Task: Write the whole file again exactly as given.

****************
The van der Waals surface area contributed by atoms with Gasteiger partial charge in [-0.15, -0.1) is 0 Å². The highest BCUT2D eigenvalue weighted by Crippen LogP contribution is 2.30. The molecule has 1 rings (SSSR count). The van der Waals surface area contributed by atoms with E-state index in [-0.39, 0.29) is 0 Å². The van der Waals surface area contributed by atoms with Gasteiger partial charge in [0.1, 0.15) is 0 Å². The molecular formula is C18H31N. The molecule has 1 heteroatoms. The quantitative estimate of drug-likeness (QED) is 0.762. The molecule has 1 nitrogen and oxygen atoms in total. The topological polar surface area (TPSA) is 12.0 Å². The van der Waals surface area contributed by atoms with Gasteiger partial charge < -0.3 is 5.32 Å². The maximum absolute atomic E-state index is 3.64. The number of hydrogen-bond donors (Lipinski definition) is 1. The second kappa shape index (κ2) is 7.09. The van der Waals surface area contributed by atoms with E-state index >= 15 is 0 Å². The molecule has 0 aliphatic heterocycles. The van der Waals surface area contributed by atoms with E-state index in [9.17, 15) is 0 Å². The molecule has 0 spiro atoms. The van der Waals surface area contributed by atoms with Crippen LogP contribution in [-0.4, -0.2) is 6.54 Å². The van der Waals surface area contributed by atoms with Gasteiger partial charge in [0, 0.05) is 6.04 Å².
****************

The van der Waals surface area contributed by atoms with Gasteiger partial charge in [-0.15, -0.1) is 0 Å². The highest BCUT2D eigenvalue weighted by Crippen LogP contribution is 2.30. The molecule has 1 rings (SSSR count). The van der Waals surface area contributed by atoms with E-state index in [-0.39, 0.29) is 0 Å². The van der Waals surface area contributed by atoms with Gasteiger partial charge in [0.1, 0.15) is 0 Å². The molecular formula is C18H31N. The molecule has 1 heteroatoms. The quantitative estimate of drug-likeness (QED) is 0.762. The molecule has 1 nitrogen and oxygen atoms in total. The topological polar surface area (TPSA) is 12.0 Å². The van der Waals surface area contributed by atoms with Gasteiger partial charge < -0.3 is 5.32 Å². The maximum absolute atomic E-state index is 3.64. The number of hydrogen-bond donors (Lipinski definition) is 1. The second kappa shape index (κ2) is 7.09. The van der Waals surface area contributed by atoms with E-state index >= 15 is 0 Å². The molecule has 0 aliphatic heterocycles. The van der Waals surface area contributed by atoms with E-state index in [9.17, 15) is 0 Å². The molecule has 0 spiro atoms. The van der Waals surface area contributed by atoms with Crippen LogP contribution in [-0.4, -0.2) is 6.54 Å². The van der Waals surface area contributed by atoms with Gasteiger partial charge in [0, 0.05) is 6.04 Å².